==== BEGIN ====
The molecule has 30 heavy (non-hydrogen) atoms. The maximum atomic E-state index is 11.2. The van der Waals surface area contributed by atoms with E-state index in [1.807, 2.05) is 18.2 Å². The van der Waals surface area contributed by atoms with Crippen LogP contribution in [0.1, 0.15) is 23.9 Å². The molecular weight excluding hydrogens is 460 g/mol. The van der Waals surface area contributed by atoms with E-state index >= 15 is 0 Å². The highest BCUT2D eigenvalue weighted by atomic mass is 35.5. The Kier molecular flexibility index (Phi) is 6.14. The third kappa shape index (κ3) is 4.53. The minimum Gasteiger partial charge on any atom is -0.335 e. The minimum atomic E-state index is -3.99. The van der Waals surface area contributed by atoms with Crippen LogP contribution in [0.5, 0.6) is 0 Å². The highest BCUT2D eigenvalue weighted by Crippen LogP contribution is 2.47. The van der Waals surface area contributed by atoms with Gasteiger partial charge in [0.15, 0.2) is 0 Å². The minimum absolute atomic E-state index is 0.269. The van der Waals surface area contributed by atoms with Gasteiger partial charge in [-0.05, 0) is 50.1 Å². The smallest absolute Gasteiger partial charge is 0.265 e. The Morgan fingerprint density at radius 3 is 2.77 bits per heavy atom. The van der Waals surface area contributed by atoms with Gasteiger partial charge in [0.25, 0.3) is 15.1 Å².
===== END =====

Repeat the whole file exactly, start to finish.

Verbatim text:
The molecule has 30 heavy (non-hydrogen) atoms. The maximum atomic E-state index is 11.2. The van der Waals surface area contributed by atoms with E-state index in [1.807, 2.05) is 18.2 Å². The van der Waals surface area contributed by atoms with Crippen LogP contribution in [0.1, 0.15) is 23.9 Å². The molecular weight excluding hydrogens is 460 g/mol. The van der Waals surface area contributed by atoms with E-state index >= 15 is 0 Å². The highest BCUT2D eigenvalue weighted by atomic mass is 35.5. The Kier molecular flexibility index (Phi) is 6.14. The third kappa shape index (κ3) is 4.53. The minimum Gasteiger partial charge on any atom is -0.335 e. The minimum atomic E-state index is -3.99. The van der Waals surface area contributed by atoms with Crippen LogP contribution in [0.5, 0.6) is 0 Å². The highest BCUT2D eigenvalue weighted by Crippen LogP contribution is 2.47. The van der Waals surface area contributed by atoms with Gasteiger partial charge in [0.15, 0.2) is 0 Å². The minimum absolute atomic E-state index is 0.269. The van der Waals surface area contributed by atoms with Gasteiger partial charge in [-0.05, 0) is 50.1 Å². The smallest absolute Gasteiger partial charge is 0.265 e. The Morgan fingerprint density at radius 3 is 2.77 bits per heavy atom. The van der Waals surface area contributed by atoms with Gasteiger partial charge in [0.25, 0.3) is 15.1 Å².